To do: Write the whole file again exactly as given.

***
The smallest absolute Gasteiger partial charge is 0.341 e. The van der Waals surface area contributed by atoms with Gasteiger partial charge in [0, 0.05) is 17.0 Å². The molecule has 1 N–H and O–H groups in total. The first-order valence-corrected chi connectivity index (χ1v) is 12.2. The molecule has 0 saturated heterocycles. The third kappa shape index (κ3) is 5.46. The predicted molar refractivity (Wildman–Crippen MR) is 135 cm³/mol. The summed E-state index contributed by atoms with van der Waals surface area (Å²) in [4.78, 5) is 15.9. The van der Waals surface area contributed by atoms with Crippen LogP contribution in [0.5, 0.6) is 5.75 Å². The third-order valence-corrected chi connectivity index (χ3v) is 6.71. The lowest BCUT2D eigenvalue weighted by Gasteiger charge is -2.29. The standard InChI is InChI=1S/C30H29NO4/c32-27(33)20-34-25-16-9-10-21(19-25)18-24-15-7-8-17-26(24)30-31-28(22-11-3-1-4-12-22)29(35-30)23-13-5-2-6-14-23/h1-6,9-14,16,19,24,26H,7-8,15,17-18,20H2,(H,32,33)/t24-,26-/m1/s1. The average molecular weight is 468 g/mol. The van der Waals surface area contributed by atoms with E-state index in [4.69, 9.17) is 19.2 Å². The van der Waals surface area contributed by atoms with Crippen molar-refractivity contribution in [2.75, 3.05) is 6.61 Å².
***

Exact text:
The smallest absolute Gasteiger partial charge is 0.341 e. The van der Waals surface area contributed by atoms with Gasteiger partial charge in [0, 0.05) is 17.0 Å². The molecule has 1 N–H and O–H groups in total. The first-order valence-corrected chi connectivity index (χ1v) is 12.2. The molecule has 0 saturated heterocycles. The third kappa shape index (κ3) is 5.46. The predicted molar refractivity (Wildman–Crippen MR) is 135 cm³/mol. The summed E-state index contributed by atoms with van der Waals surface area (Å²) in [4.78, 5) is 15.9. The van der Waals surface area contributed by atoms with Crippen LogP contribution in [0.5, 0.6) is 5.75 Å². The third-order valence-corrected chi connectivity index (χ3v) is 6.71. The lowest BCUT2D eigenvalue weighted by Gasteiger charge is -2.29. The standard InChI is InChI=1S/C30H29NO4/c32-27(33)20-34-25-16-9-10-21(19-25)18-24-15-7-8-17-26(24)30-31-28(22-11-3-1-4-12-22)29(35-30)23-13-5-2-6-14-23/h1-6,9-14,16,19,24,26H,7-8,15,17-18,20H2,(H,32,33)/t24-,26-/m1/s1. The average molecular weight is 468 g/mol. The van der Waals surface area contributed by atoms with E-state index in [4.69, 9.17) is 19.2 Å². The van der Waals surface area contributed by atoms with Crippen molar-refractivity contribution in [2.75, 3.05) is 6.61 Å².